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As part of the symposium panel on "Re- Trying Racial Injustices," I devote this Essay to an expansion of themes addressed in my earlier work on the reopening of civil rights era prosecutions. I draw upon this work, as well as upon the insights of my co-panelists Anthony Alfieri and Sherrilyn Ifill, to examine the reopening of the Emmett Till case and its critical race practice possibilities.

In this Essay, I consider other aspects of these "cleansing moments." Are they illusory? Do they provide a misleading sense of closure at the expense of the ongoing hard work of racial justice that leads up to -and must proceed from-those moments? What lessons or "teaching moments" might these cases create for critical race lawyers in their ongoing social justice work? In notable respects, the impetus to reopen long-dormant cases shares with critical legal theory a justified skepticism of the construct of finality and an idealistic vision of the possibilities for ultimate justice. Procedural and substantive bulwarks of finality may be necessary in a legalistic sense, but they do not signify closure or justice, particularly when structural inequality persists. Reopening, with its promise of restorative justice through racial healing and reconciliation, has the potential to provide the closure that mere finality lacks, but only if that restorative justice is authentic and far-reaching.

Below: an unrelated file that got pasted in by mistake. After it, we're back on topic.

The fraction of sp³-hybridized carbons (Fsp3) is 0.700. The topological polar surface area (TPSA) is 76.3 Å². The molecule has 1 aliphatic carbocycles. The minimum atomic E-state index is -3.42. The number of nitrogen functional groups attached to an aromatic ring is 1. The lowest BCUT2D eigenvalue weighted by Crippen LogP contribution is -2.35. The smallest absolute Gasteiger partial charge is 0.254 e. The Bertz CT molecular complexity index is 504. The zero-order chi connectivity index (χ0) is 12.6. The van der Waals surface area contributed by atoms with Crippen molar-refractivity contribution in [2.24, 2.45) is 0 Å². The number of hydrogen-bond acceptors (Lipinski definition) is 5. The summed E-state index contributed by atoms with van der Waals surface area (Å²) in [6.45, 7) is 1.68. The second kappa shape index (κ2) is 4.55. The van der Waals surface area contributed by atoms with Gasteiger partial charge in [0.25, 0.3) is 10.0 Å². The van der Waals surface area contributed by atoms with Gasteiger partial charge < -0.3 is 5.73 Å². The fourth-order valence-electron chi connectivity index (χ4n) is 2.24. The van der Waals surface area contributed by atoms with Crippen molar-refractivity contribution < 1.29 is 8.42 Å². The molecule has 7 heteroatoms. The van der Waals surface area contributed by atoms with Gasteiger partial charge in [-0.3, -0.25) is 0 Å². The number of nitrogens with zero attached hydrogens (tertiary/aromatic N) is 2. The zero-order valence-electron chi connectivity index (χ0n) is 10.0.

This Essay proceeds to address the above concerns as follows. In Part I, I discuss the Emmett Till case in greater detail, with brief contextual reference to two historical eras that frame it chronologically and thematically: lynching in the late nineteenth to mid-twentieth centuries, and the civil rights movement of the mid-to late1950s. In Part II, I focus on the significance of the 2004 Till case reopening and lessons that it may offer for critical race practice. These lessons dovetail with recurrent questions in the literature of critical race theory and offer suggestions for fostering the integration of theory and practice (race praxis). Finally, I conclude that the Till case and other similar reopenings will yield transcendent meaning and "closure" only if a self-reflective approach propels them past the transitory "cleansing moments" toward a deeper commitment to restorative justice.



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